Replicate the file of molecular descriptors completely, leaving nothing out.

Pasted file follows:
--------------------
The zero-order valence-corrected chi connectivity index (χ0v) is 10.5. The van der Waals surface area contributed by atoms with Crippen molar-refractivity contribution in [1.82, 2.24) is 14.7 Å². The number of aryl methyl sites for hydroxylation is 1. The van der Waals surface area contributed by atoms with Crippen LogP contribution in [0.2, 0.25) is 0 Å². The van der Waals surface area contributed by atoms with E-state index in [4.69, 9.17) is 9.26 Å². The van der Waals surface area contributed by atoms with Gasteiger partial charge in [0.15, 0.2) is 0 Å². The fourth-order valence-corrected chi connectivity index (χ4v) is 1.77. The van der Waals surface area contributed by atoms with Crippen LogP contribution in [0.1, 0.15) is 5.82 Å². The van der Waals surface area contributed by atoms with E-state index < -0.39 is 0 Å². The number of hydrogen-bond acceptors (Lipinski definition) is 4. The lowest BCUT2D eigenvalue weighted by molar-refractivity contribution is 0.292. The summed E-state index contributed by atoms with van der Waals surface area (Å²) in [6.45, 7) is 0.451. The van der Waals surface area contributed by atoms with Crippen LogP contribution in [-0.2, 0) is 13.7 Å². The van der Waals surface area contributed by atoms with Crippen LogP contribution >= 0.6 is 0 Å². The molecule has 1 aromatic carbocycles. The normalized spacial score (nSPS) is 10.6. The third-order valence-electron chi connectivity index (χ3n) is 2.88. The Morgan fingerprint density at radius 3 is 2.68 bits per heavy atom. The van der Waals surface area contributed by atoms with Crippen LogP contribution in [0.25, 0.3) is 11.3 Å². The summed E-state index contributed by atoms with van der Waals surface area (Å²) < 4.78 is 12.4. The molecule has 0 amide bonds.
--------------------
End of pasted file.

The zero-order valence-corrected chi connectivity index (χ0v) is 10.5. The van der Waals surface area contributed by atoms with Crippen molar-refractivity contribution in [1.82, 2.24) is 14.7 Å². The number of aryl methyl sites for hydroxylation is 1. The van der Waals surface area contributed by atoms with Crippen LogP contribution in [0.2, 0.25) is 0 Å². The van der Waals surface area contributed by atoms with E-state index in [4.69, 9.17) is 9.26 Å². The van der Waals surface area contributed by atoms with Gasteiger partial charge in [0.15, 0.2) is 0 Å². The fourth-order valence-corrected chi connectivity index (χ4v) is 1.77. The van der Waals surface area contributed by atoms with Crippen LogP contribution in [0.1, 0.15) is 5.82 Å². The van der Waals surface area contributed by atoms with E-state index < -0.39 is 0 Å². The number of hydrogen-bond acceptors (Lipinski definition) is 4. The lowest BCUT2D eigenvalue weighted by molar-refractivity contribution is 0.292. The summed E-state index contributed by atoms with van der Waals surface area (Å²) in [6.45, 7) is 0.451. The van der Waals surface area contributed by atoms with Crippen LogP contribution in [-0.2, 0) is 13.7 Å². The van der Waals surface area contributed by atoms with Crippen LogP contribution >= 0.6 is 0 Å². The molecule has 1 aromatic carbocycles. The normalized spacial score (nSPS) is 10.6. The third-order valence-electron chi connectivity index (χ3n) is 2.88. The Morgan fingerprint density at radius 3 is 2.68 bits per heavy atom. The van der Waals surface area contributed by atoms with Crippen LogP contribution in [0.25, 0.3) is 11.3 Å². The summed E-state index contributed by atoms with van der Waals surface area (Å²) < 4.78 is 12.4. The molecule has 0 amide bonds.